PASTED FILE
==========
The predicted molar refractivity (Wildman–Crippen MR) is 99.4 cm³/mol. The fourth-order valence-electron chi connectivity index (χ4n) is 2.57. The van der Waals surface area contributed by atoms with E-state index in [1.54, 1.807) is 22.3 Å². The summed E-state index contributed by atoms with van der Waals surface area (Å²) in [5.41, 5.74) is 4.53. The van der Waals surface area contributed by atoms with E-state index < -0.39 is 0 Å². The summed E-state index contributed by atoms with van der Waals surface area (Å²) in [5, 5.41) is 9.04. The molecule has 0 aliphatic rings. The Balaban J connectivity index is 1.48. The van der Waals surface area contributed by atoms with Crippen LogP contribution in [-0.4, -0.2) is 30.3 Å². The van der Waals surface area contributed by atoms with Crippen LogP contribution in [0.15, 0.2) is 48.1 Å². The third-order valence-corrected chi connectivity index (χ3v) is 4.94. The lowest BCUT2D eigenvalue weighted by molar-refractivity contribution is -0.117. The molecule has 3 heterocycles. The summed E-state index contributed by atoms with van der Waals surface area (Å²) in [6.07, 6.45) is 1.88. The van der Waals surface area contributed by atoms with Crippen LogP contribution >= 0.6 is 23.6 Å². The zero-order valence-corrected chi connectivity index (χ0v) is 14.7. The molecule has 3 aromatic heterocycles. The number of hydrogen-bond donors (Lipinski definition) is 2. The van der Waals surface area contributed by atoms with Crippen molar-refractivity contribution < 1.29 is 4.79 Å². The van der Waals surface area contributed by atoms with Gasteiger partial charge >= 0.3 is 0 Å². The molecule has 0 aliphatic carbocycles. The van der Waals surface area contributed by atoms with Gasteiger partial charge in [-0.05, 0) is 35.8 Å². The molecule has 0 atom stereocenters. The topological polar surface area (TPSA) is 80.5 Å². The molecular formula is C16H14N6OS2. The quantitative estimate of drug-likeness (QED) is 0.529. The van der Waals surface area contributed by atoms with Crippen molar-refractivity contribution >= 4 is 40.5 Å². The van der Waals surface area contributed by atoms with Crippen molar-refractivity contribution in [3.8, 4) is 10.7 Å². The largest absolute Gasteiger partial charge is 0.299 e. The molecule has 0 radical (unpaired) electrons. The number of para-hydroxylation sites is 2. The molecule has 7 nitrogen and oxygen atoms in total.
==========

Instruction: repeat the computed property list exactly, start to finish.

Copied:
The predicted molar refractivity (Wildman–Crippen MR) is 99.4 cm³/mol. The fourth-order valence-electron chi connectivity index (χ4n) is 2.57. The van der Waals surface area contributed by atoms with E-state index in [1.54, 1.807) is 22.3 Å². The summed E-state index contributed by atoms with van der Waals surface area (Å²) in [5.41, 5.74) is 4.53. The van der Waals surface area contributed by atoms with E-state index < -0.39 is 0 Å². The summed E-state index contributed by atoms with van der Waals surface area (Å²) in [5, 5.41) is 9.04. The molecule has 0 aliphatic rings. The Balaban J connectivity index is 1.48. The van der Waals surface area contributed by atoms with Crippen LogP contribution in [-0.4, -0.2) is 30.3 Å². The van der Waals surface area contributed by atoms with Crippen LogP contribution in [0.15, 0.2) is 48.1 Å². The third-order valence-corrected chi connectivity index (χ3v) is 4.94. The lowest BCUT2D eigenvalue weighted by molar-refractivity contribution is -0.117. The molecule has 3 heterocycles. The summed E-state index contributed by atoms with van der Waals surface area (Å²) in [6.07, 6.45) is 1.88. The van der Waals surface area contributed by atoms with Crippen LogP contribution >= 0.6 is 23.6 Å². The zero-order valence-corrected chi connectivity index (χ0v) is 14.7. The molecule has 3 aromatic heterocycles. The number of hydrogen-bond donors (Lipinski definition) is 2. The van der Waals surface area contributed by atoms with Crippen molar-refractivity contribution < 1.29 is 4.79 Å². The van der Waals surface area contributed by atoms with Gasteiger partial charge >= 0.3 is 0 Å². The molecule has 0 aliphatic carbocycles. The van der Waals surface area contributed by atoms with Gasteiger partial charge in [-0.05, 0) is 35.8 Å². The molecule has 0 atom stereocenters. The topological polar surface area (TPSA) is 80.5 Å². The molecular formula is C16H14N6OS2. The quantitative estimate of drug-likeness (QED) is 0.529. The van der Waals surface area contributed by atoms with Crippen molar-refractivity contribution >= 4 is 40.5 Å². The van der Waals surface area contributed by atoms with Crippen molar-refractivity contribution in [3.8, 4) is 10.7 Å². The largest absolute Gasteiger partial charge is 0.299 e. The molecule has 0 radical (unpaired) electrons. The number of para-hydroxylation sites is 2. The molecule has 7 nitrogen and oxygen atoms in total.